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Von Economo Neurons Lost in Frontotemporal Dementia

Study shows loss of unique neurons found in socially complex animal may contribute to disease

FRIDAY, Dec. 29 (HealthDay News) -- Loss of von Economo neurons, which are found in the frontal brain regions of socially complex species including apes and humans, is associated with frontotemporal dementia but not Alzheimer disease, according to a report in the December issue of the Annals of Neurology.

William W. Seeley, M.D., of the University of California San Francisco, and colleagues used unbiased stereology to quantify anterior cingulate von Economo neurons (VENs) in seven patients with frontotemporal dementia, five with Alzheimer disease, and seven control subjects.

The researchers found that frontotemporal dementia was associated with early, severe losses of VENs, showing a 74 percent reduction in numbers compared with controls. Those VENs still present were dysmorphic and showed signs of Pick's disease. VEN counts were normal in patients with Alzheimer disease, however.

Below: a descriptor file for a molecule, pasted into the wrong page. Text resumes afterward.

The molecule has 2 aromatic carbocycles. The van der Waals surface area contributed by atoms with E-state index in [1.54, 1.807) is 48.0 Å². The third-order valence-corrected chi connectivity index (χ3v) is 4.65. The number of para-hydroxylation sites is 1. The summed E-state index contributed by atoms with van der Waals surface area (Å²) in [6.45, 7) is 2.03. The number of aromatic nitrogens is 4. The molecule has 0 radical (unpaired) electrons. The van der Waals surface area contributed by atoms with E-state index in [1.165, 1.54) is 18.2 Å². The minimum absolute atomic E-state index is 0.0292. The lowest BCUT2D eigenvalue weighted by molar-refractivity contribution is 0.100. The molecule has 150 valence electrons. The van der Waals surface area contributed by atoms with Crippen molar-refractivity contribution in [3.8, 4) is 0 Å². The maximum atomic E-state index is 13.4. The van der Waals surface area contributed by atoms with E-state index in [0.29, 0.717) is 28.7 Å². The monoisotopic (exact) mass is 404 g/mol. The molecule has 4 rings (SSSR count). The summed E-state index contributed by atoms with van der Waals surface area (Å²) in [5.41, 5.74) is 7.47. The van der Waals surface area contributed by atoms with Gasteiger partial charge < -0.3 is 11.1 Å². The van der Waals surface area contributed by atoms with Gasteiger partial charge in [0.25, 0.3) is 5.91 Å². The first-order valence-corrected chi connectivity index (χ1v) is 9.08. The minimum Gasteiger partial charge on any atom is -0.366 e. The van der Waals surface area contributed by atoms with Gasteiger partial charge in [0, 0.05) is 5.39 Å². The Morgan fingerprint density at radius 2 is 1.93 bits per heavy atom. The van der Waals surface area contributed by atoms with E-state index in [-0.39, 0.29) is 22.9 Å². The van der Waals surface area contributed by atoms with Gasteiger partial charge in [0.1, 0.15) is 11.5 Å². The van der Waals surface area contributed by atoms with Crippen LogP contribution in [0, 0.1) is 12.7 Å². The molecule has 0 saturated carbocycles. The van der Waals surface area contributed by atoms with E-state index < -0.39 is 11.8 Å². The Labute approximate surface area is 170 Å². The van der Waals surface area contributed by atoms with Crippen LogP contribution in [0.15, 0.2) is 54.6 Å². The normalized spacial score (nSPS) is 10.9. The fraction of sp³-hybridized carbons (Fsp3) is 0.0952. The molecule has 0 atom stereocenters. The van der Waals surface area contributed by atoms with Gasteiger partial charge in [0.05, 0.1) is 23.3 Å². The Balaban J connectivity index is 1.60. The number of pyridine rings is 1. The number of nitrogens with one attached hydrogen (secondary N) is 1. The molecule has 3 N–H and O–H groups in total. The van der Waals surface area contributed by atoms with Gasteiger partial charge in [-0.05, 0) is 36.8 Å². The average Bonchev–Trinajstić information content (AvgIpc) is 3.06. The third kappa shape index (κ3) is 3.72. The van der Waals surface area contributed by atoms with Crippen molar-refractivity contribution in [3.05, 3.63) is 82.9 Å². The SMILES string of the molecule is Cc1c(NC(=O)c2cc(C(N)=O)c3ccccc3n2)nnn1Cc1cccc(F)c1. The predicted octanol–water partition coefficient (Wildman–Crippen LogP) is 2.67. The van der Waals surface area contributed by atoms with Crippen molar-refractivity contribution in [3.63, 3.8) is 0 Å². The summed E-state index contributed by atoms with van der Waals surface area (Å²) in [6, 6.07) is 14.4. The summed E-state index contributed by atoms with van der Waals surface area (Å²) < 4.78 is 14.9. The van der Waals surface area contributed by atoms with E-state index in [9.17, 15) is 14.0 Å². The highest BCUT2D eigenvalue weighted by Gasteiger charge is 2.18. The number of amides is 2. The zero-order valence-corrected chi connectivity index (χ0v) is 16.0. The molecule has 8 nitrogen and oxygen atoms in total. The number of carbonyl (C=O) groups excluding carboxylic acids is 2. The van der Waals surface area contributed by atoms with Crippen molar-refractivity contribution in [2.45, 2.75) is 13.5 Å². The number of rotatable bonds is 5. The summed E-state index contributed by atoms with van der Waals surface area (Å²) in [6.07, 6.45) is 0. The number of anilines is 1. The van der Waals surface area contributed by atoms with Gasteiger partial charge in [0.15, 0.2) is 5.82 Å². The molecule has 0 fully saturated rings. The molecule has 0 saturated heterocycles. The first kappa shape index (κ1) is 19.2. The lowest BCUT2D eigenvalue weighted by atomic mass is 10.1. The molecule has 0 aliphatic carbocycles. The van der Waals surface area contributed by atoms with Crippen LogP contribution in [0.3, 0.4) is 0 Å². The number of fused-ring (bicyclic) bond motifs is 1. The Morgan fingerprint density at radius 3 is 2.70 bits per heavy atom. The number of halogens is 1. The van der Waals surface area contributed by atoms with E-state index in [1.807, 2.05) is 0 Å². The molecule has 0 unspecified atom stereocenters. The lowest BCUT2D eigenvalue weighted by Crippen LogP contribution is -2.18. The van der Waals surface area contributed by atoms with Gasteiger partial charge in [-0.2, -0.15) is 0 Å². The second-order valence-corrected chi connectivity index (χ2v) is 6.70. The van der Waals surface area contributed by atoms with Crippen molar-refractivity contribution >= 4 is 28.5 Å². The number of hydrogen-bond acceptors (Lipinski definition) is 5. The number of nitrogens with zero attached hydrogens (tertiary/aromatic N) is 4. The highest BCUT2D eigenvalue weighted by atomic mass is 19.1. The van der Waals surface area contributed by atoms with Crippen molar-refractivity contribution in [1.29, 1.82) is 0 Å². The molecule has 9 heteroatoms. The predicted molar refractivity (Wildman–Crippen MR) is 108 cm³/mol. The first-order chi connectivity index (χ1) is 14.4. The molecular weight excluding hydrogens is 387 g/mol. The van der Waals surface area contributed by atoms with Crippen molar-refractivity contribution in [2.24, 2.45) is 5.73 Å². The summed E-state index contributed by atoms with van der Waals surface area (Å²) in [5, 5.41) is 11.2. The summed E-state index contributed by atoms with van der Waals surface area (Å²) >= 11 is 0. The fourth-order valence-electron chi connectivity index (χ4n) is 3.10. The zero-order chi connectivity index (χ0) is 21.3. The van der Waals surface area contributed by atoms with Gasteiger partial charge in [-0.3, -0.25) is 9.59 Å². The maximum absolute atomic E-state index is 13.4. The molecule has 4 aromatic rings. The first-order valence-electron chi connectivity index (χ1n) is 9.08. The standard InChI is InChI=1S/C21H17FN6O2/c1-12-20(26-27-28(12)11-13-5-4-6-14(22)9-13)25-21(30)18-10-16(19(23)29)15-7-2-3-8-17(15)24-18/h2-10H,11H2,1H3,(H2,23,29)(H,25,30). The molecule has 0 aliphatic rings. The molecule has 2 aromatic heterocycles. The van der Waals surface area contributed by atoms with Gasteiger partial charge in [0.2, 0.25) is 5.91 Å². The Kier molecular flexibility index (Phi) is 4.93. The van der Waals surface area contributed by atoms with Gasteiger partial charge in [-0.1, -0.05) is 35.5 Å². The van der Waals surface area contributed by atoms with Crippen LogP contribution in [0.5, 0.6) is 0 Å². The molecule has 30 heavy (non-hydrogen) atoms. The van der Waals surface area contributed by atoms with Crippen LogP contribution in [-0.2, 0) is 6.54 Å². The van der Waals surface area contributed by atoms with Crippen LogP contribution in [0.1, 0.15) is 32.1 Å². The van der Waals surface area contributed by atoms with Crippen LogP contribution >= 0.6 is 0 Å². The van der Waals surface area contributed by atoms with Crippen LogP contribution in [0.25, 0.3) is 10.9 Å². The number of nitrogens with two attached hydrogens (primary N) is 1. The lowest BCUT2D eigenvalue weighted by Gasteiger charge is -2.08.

"Distinctive functions of these unique cells may prove invaluable in health, yet may also expose us to specific forms of developmental or later-life illness," the authors conclude. "The link forged here between VENs and frontotemporal dementia should spawn further studies of how human brain evolution relates to human brain disease."

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